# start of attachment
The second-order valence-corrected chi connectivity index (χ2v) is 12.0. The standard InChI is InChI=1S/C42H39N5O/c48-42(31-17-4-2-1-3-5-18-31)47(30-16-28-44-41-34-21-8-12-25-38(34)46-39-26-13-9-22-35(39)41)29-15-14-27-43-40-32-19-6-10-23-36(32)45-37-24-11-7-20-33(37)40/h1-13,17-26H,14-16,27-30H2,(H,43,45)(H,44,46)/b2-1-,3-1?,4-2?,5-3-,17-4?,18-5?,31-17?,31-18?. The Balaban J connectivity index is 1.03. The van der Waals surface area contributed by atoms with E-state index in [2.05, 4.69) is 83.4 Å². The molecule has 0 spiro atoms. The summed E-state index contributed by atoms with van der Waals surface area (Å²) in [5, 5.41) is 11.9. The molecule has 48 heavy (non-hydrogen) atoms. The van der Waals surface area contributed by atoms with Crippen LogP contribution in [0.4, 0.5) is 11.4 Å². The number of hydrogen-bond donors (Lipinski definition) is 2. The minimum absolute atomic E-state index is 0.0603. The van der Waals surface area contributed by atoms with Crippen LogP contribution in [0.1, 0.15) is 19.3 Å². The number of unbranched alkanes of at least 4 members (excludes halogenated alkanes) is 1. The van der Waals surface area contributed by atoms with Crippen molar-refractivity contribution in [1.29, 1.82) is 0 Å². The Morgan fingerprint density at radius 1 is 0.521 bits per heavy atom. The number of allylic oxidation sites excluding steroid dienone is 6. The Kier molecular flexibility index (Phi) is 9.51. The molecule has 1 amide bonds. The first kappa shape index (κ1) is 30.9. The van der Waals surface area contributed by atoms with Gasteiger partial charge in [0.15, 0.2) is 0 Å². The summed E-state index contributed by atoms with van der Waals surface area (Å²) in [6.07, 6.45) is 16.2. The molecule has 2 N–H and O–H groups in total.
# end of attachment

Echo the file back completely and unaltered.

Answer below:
The second-order valence-corrected chi connectivity index (χ2v) is 12.0. The standard InChI is InChI=1S/C42H39N5O/c48-42(31-17-4-2-1-3-5-18-31)47(30-16-28-44-41-34-21-8-12-25-38(34)46-39-26-13-9-22-35(39)41)29-15-14-27-43-40-32-19-6-10-23-36(32)45-37-24-11-7-20-33(37)40/h1-13,17-26H,14-16,27-30H2,(H,43,45)(H,44,46)/b2-1-,3-1?,4-2?,5-3-,17-4?,18-5?,31-17?,31-18?. The Balaban J connectivity index is 1.03. The van der Waals surface area contributed by atoms with E-state index in [2.05, 4.69) is 83.4 Å². The molecule has 0 spiro atoms. The summed E-state index contributed by atoms with van der Waals surface area (Å²) in [5, 5.41) is 11.9. The molecule has 48 heavy (non-hydrogen) atoms. The van der Waals surface area contributed by atoms with Crippen LogP contribution in [0.4, 0.5) is 11.4 Å². The number of hydrogen-bond donors (Lipinski definition) is 2. The minimum absolute atomic E-state index is 0.0603. The van der Waals surface area contributed by atoms with Crippen LogP contribution in [0.1, 0.15) is 19.3 Å². The number of unbranched alkanes of at least 4 members (excludes halogenated alkanes) is 1. The van der Waals surface area contributed by atoms with Crippen molar-refractivity contribution in [1.29, 1.82) is 0 Å². The Morgan fingerprint density at radius 1 is 0.521 bits per heavy atom. The number of allylic oxidation sites excluding steroid dienone is 6. The Kier molecular flexibility index (Phi) is 9.51. The molecule has 1 amide bonds. The first kappa shape index (κ1) is 30.9. The van der Waals surface area contributed by atoms with Gasteiger partial charge in [0.15, 0.2) is 0 Å². The summed E-state index contributed by atoms with van der Waals surface area (Å²) in [6.07, 6.45) is 16.2. The molecule has 2 N–H and O–H groups in total.